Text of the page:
Parvati's Dark Children: Rehearsed Reading

by Ramneek Singh

Tuesday 22 November 2016

Join us for a rehearsed reading of Parvati's Dark Children by Ramneek Singh, one of the winning plays in our recent play-writing competition.

Set against the backdrop of the Maoist insurrection in the jungles of Bastar, and drawing on mythology attributed to the Gond tribals, Parvati's Dark Children is a play about betrayal, resistance, and expropriation - of land, mythology and worldview. Calibrating themselves on the spectrum of political resistance, a human rights lawyer, his daughter in love with a Maoist rebel, a tribal woman in solitary confinement and a tribal jail guard, renegotiate their positions, creating a vital argument between liberalism and anarchism, pragmatism and idealism, violence and non-violence, cynical and reactionary positions, and above all, between settler cultures and the indigenous way of life.

Tickets are FREE. To reserve your place via Eventbrite, click here.

Ramneek Singh
Jacqui Marchant-Adams
Gopal Gautam (Mishra), Leesa Gazi (Sukdi), Ratna Malay (Nimrat), Ian Recordon (Sandhu) and Suren Seneviratne (Mangtu)

Mad Meg


Friday 18 November 2016 - Saturday 19 November 2016

Mad Meg is a collision of traditional folk and contemporary dance theatre. Threading moving bodies, spoken word, live folk music and driven by the wild rhythms of Appalachia, MAZPOD tell the demise of Mad Meg, an unruly woman whose spirit is at odds with the traditional society she lives in.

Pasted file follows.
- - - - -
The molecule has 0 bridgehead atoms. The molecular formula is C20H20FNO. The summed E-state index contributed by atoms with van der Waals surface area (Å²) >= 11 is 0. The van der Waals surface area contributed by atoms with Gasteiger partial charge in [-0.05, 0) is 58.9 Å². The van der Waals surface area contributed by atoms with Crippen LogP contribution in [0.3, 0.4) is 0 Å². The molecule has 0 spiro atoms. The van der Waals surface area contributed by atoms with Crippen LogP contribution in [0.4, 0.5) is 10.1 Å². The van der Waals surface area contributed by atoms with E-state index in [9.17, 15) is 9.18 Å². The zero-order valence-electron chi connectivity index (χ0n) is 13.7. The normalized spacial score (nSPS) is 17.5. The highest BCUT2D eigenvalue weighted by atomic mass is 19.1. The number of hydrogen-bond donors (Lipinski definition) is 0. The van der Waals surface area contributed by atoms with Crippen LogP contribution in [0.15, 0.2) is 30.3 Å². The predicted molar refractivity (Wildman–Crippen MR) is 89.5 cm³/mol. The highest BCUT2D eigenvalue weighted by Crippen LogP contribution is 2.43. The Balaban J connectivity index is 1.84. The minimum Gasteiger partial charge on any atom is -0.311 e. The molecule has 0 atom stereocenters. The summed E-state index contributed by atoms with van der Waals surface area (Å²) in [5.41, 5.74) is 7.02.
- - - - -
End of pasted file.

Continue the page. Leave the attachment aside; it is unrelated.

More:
You are invited to see the relevance of their fairy tale, set somewhere between a smoky bar in North Carolina and a mossy forest at dawn. As the tragedy unfolds, pass between narrators and characters in the tale and bounce from poignancy to bawdiness, uncovering Mad Meg´s story.

MAZPOD was founded in 2014 and Mad Meg is the company´s first work. It has been performed in the UK and Argentina.

Mad Meg by MAZPOD from MAZPOD on Youtube.


"An engaging first offering from a company I hope to see more of."

Thinking on my Feet

"An intense and intriguing production."

UK Theatre Network

"Mad Meg is a show which is light and comedic, but also sincere and touching."

A Younger Theatre

Supported by


The Very Important Child

Wednesday 16 November 2016

This is about grown up infants.

The Very Important Child is a piece of physical theatre about the development of the ego, psychological warfare, throwing one’s toys out of the pram. Bold and comic, it blends movement, text and music.

The audience sees the complicated politics of two adult egos, two grown-ups who are convinced it is the other person’s fault. The show takes you into the developing mind of a human – the fragile baby living from minute to minute, the god-like toddler, the adult who believes herself ‘fully grown’.

The Very Important Child is a series of connected dances, it is also just a story about people. There are frenzied folk dances, wordless lyrical duets, comic observations of adult conversation and uplifting music.

The Mostly Everything People was founded in 2012 with the aim of creating high quality movement-based theatre for a wide audience, and has since performed nationally and internationally, and were named Canada Water Culture Space (London) Emerging Artists 2015.

The Very Important Child by The Mostly Everything People from The Mostly Everything People on Youtube.

Supported by

  • Arts Council England
  • AMATA (Falmouth University)

This Really Is Too Much

Friday 11 November 2016 - Saturday 12 November 2016

Look. (point) You’ve never had it so good. We. Are moving. Forward.

Outlandish, bold and highly entertaining, This Really Is Too Much delves into a world of farcical stereotypes and preposterous power struggles. With irreverent physicality, four characters wrestle with restriction, gender and performance of identity, trying desperately to work out which box they fit into.